Politics

Pataki: Giuliani Has ''Stature'' To Be Sec. Of State

| by Oren Peleg

Republican President-elect Donald Trump has narrowed his short list of potential secretary of state nominations to two men: critic Mitt Romney, and loyalist Rudy Giuliani. Now, former New York Gov. George Pataki is throwing his voice into the decision.

“Rudy Giuliani has the stature and the experience to restore America's standing as our next Secretary of State. #TrumpTransition” Pataki tweeted on Nov. 27.

Pataki, a Republican, served as the state’s governor from 1995 to 2006, overlapping with Republican Rudy Giuliani who served as mayor of New York City.

As the Washington Post notes, the two men had a long-standing rivalry while in office.

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"There's always a natural tension between New York mayors and governors of the same party, but these guys were never fond of each other to begin with," Gerald Benjamin, a political scientist with the State University of New York at New Paltz, said at the time. "There's real bad blood."

The feud dates back to 1994, when then-State Sen. Pataki sought Giuliani’s endorsement for governor. Pataki arranged to meet the New York City mayor, kept him waiting for over an hour, then called off the meeting. In reaction, Pataki sought Giuliani’s endorsement for governor. In reaction, Giuliani ended up endorsing Democratic incumbent Mario Cuomo.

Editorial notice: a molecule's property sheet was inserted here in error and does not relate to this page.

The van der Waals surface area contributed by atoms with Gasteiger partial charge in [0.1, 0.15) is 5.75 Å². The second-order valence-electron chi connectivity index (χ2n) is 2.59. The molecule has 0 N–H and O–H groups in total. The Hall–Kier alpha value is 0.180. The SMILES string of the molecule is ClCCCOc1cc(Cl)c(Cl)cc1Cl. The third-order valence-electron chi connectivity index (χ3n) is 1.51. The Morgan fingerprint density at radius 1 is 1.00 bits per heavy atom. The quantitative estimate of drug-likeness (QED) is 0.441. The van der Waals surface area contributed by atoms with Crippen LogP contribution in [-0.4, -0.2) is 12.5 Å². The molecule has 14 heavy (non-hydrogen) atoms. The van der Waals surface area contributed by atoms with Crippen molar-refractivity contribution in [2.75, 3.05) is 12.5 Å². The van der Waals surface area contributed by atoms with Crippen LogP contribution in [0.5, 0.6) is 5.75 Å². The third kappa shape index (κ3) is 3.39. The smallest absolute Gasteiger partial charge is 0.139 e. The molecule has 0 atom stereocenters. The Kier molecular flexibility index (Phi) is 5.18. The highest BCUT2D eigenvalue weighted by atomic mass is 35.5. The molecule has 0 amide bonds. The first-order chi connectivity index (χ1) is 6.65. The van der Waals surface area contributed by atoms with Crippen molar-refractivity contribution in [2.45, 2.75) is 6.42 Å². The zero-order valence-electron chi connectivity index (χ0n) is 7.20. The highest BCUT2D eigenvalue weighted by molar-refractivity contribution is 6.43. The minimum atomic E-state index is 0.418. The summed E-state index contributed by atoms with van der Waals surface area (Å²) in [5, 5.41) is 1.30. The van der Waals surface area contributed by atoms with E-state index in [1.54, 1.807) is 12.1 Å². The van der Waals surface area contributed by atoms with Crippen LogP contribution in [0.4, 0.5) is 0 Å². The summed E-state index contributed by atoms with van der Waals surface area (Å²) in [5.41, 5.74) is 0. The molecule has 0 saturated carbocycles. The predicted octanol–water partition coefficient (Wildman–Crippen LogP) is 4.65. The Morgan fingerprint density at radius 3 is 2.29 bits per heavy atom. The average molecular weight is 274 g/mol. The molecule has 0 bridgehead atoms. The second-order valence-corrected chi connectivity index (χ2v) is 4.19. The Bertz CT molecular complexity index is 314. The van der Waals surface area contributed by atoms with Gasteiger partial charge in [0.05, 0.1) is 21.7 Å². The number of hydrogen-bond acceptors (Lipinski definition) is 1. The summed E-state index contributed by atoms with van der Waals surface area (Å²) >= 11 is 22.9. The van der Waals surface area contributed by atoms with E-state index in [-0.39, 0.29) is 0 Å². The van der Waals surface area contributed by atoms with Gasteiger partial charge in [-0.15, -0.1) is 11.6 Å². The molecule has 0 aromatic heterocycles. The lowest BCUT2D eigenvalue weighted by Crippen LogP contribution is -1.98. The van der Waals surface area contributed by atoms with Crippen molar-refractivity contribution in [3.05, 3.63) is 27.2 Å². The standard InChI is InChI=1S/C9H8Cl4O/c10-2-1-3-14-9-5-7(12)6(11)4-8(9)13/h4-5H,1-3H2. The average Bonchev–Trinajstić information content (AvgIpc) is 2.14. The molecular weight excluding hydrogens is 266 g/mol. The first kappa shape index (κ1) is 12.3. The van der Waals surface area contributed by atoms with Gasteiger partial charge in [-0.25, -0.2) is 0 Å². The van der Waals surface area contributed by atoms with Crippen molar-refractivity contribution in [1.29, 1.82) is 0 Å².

Giuliani has been a close advisor and surrogate for Donald Trump throughout the campaign. Giuliani’s name has been floated as a nominee for vice president, attorney general, and secretary of state.

“Rudy’s natural constituency is middle- or lower-middle-class people who feel that they’ve been pushed aside — just like Trump’s,” Fred Siegel, a senior fellow at the conservative-leaning Manhattan Institute, told the New York Times. “He’s not crazy; far from it. He sees this as a chance to return to the national stage. If you ask Trump questions about law and order and dig down half an inch, what you find is Rudy.”

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“From Rudy’s point of view, this is what he was working for,” Siegel later added. “He’ll never be president, but he’ll be influential, one of an inner circle of two or three people. This has all paid off for him. Enormously.”

Sources: Washington Examiner, Washington Post, New York Times, Twitter/ Photo Credit: Eric Thayer/New York Times

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